I’m one who finds great meaning in stories that ground us as faith leaders and give rise to our work for social justice. One story for me comes from the early days of the Mennonites, found in a 17th century tome called “The Martyr’s Mirror.”
The story is told of Dirk Willems, a 16th century Christian from Holland, who on a cold night in 1569 had escaped from jail, where he was imprisoned for being a Mennonite. He was fleeing for his life.
As he ran, he came to a water canal partly frozen over. Dirk ran across it safely, but the prison guard who was pursuing him fell through the ice.
Instead of running on to freedom, Dirk Willems returned and rescued his enemy, grasping his hands and pulling him from the deathly cold water. Dirk was immediately re-arrested, and soon after, burned at the stake.
The story has come to represent, for Mennonites and Amish, what it means to fully embody love for others, including enemies, and to see each other’s full humanity.
As a young person I was entranced by the 17th century etching of Willems, hands outstretched toward his pursuer, his enemy. What does it mean to stretch out my hands to another? To a friend? To a neighbor? To an enemy?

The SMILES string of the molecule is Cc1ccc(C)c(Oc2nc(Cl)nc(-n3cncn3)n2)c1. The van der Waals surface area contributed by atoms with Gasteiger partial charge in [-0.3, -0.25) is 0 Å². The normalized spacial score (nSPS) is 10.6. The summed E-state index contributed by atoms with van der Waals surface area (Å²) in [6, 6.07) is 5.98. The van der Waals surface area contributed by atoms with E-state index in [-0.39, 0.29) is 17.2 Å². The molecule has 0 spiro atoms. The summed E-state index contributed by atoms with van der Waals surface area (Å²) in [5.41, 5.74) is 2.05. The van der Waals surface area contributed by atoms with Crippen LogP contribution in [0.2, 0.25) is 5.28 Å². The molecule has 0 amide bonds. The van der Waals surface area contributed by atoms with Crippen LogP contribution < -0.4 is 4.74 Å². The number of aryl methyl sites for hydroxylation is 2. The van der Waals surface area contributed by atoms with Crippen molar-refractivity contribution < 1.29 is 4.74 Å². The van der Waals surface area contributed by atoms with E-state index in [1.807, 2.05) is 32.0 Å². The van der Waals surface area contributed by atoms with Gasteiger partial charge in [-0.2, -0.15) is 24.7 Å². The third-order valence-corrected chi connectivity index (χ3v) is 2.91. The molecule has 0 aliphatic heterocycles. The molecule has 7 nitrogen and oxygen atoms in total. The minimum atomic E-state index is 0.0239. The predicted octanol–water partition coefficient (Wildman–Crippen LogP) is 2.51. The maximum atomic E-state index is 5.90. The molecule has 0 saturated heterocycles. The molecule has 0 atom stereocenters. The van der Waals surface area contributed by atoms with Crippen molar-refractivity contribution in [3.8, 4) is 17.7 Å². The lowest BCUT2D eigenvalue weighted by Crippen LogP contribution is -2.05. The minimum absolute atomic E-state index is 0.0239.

The heart of being Mennonite, and the heart of my work for justice, is to extend oneself in relationship, to offer the hand of love even when it may be rejected, or worse. The faith that grounds me calls me to see that depth of humanity in everyone, no exceptions.
What stories are part of your faith experience that ground you in your work toward justice and building Beloved Community? May the defining stories of our faith lead us all toward a better world!
Rev. Randy Spaulding,
Pastor, Boulder Mennonite Church;
Boulder County Interfaith Leaders Caucus